Issue: December, 2008
Author: Dona Playton
Printable Version (PDF)
Raising the Bar: Improving the Representation of Children in Family Law Cases Marked by Domestic Violence
A lawyer shall provide competent representation to a client. Competent representation requires the legal knowledge, skill, thoroughness, and preparation reasonably necessary for the representation.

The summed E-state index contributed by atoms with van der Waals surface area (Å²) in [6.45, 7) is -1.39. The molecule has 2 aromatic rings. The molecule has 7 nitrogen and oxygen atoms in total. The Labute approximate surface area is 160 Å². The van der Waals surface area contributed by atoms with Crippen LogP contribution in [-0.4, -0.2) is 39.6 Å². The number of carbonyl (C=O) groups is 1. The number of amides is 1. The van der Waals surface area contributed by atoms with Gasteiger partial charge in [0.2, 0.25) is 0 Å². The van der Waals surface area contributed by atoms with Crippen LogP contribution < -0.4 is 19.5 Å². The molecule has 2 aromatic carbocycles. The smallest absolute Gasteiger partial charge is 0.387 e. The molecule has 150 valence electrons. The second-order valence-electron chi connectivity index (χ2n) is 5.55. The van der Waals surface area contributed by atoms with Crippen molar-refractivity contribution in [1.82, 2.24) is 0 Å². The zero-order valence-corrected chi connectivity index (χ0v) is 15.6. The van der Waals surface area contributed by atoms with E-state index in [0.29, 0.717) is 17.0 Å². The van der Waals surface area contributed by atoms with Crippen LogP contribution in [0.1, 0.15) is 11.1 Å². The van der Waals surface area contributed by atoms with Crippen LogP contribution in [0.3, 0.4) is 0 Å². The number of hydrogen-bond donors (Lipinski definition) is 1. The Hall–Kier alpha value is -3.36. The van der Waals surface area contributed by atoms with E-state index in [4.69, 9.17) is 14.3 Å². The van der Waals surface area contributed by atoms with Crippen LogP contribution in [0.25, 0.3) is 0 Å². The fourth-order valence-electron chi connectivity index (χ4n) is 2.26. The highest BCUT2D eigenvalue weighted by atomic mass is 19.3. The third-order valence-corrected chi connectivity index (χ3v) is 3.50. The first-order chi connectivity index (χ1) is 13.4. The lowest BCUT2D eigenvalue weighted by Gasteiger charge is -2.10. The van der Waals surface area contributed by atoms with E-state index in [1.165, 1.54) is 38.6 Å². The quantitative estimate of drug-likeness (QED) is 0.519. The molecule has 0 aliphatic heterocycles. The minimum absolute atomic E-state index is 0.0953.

Domestic violence is relevant in a wide variety of criminal and civil cases. In family law, evidence of domestic violence may impact distribution of assets, immigration issues, appropriateness of mediation, custody, relocation and appropriate parental education programs when domestic violence is present. In cases where child custody is at issue, it is imperative that clients are screened for evidence of domestic violence. Lawyers, including judges and guardians ad litem (GALs), need ongoing and updated training related to domestic violence. Domestic violence can harm not only the adult victim of the abuse, but the children residing in the household. This article will address the need for more emphasis on domestic violence training in order to establish effective standards and policies for GALs in high conflict divorce and custody cases.